The latest international academic assessment results are out — this time focused on 4th grade reading — and the news isn’t great for the United States. But how bad is it? I offer a few thoughts — maybe not that wise, but I needed a super‐clever title — that might be worth contemplating.
The exam is the Progress in International Reading Literacy Study—PIRLS — which was administered to roughly representative samples of children in their fourth year of formal schooling in 58 education systems. The systems are mainly national, but also some sub‐national levels such as Hong Kong and the Flemish‐speaking areas of Belgium. PIRLS seeks to assess various aspects of reading ability, including understanding plots, themes, and other aspects of literary works, and analyzing informational texts. Results are reported both in scale scores, which can range from 0 to 1000, with 500 being the fixed centerpoint, and benchmark levels of “advanced,” “high,” “intermediate,” and “low.” The 2016 results also include a first‐time assessment called ePIRLS, which looks at online reading, but it includes only 16 systems and has no trend data so we’ll stick to plain ol’ PIRLS.
Keeping in mind that no test tells you even close to all you need to know to determine how effective an education system is, the first bit of troubling news is that the United States was outperformed by students in 12 systems. Among countries, we were outscored by the Russian Federation, Singapore, Ireland, Finland, Poland, Norway, and Latvia. Some other countries had higher scores, but the differences were not statistically significant, meaning there is a non‐negligible possibility the differences were a function of random chance. Also, between 2011 and 2016 we were overtaken by Ireland, Poland, Nothern Ireland, Norway, Chinese Taipei, and England.
The second concerning finding is that, on average, the United States has made no statistically significant improvement since 2001. As the chart below shows, our 2016 result was not significantly better than our 2001 score. We appear to have made some strides between 2001 and 2011 but have clearly dipped since then.
A few thoughts:
- It is tempting to attribute the gains between 2001 and 2011 to the No Child Left Behind Act, and it is certainly possible that the standards‐and‐accountability emphasis of the NCLB era helped to goose scores. It is, however, impossible to conclude that without looking at numerous other variables that affect test scores, including student demographics and such difficult‐to‐quantify factors as student motivation. More directly, NCLB was passed in very early 2002, so by 2006 it had had several years to start working. But that year reading scores went down for all but the lowest 25 percent of test takers. By 2011, the next iteration, NCLB had become politically toxic.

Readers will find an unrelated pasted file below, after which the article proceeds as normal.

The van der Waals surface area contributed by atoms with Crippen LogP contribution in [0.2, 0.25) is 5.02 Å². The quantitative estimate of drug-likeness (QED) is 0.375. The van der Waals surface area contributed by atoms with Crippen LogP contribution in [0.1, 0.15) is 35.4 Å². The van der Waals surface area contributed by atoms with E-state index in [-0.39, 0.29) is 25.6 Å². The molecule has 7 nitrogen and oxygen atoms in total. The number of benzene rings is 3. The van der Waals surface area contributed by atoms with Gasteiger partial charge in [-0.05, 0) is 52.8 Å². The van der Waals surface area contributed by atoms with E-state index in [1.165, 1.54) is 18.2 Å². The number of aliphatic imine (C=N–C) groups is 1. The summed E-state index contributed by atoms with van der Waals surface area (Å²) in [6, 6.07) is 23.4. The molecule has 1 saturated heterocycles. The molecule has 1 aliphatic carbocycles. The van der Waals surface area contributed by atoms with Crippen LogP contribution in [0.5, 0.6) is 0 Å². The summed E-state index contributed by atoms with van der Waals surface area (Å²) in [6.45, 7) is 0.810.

- The U.S. PIRLS results are broken down by various student attributes, including race/ethnicity. We need to be very careful about these blunt categories — they contain lots of subsets, and ultimately reduce to millions of individuals for whom race or ethnicity is just one among countless attributes — but they might hint at something of use. Most interesting, perhaps, is that scores for Asian Americans (591) beat the top‐performing systems, the Russian Federation (581) and Singapore (576). This might suggest that there is something about culture— East Asian culture especially is thought to focus heavily on academic achievement, general American culture not so much—and that the education system itself might play a relatively small role in broad academic achievement.
- Or maybe it’s not culture, or culture is wrapped up in lots of other things such as business success, or Asian Americans tend to arrive from wealthier backgrounds to begin with. As seen below, a simple correlation between median household income for each group and their 2016 score is almost perfect at 0.98. (A perfect positive correlation would be 1.0). This also suggests that the system does not have nearly the impact of other factors, but whether it is culture, wealth, or some intertwining of those and many other factors is unclear.
- If the system does not matter, at least for standardized reading assessments, then what really hurts about U.S. education policy is that we spend more per‐pupil than almost any other country for which we have data but get pretty mediocre results. As of 2013 we spent $11,843 per elementary and secondary student, and in 2016 were beaten by several countries that spent less, including Latvia ($5,995), Poland ($6,644), Ireland ($9,324), and Finland ($9,579).
- That factors such as culture might matter much more than spending or the system might explain why American school choice programs tend to produce only slightly better standardized test scores but at a fraction of the cost of public schools. Of course, there are also many things people want out of education that might be much more important to them than test scores — raising morally upright, compassionate, creative human beings, for instance — and freeing people to get those things might be the most important and compelling argument for school choice.
That’s it for PIRLS 2016 musings. On to the next standardized test results, and other things that may matter far more.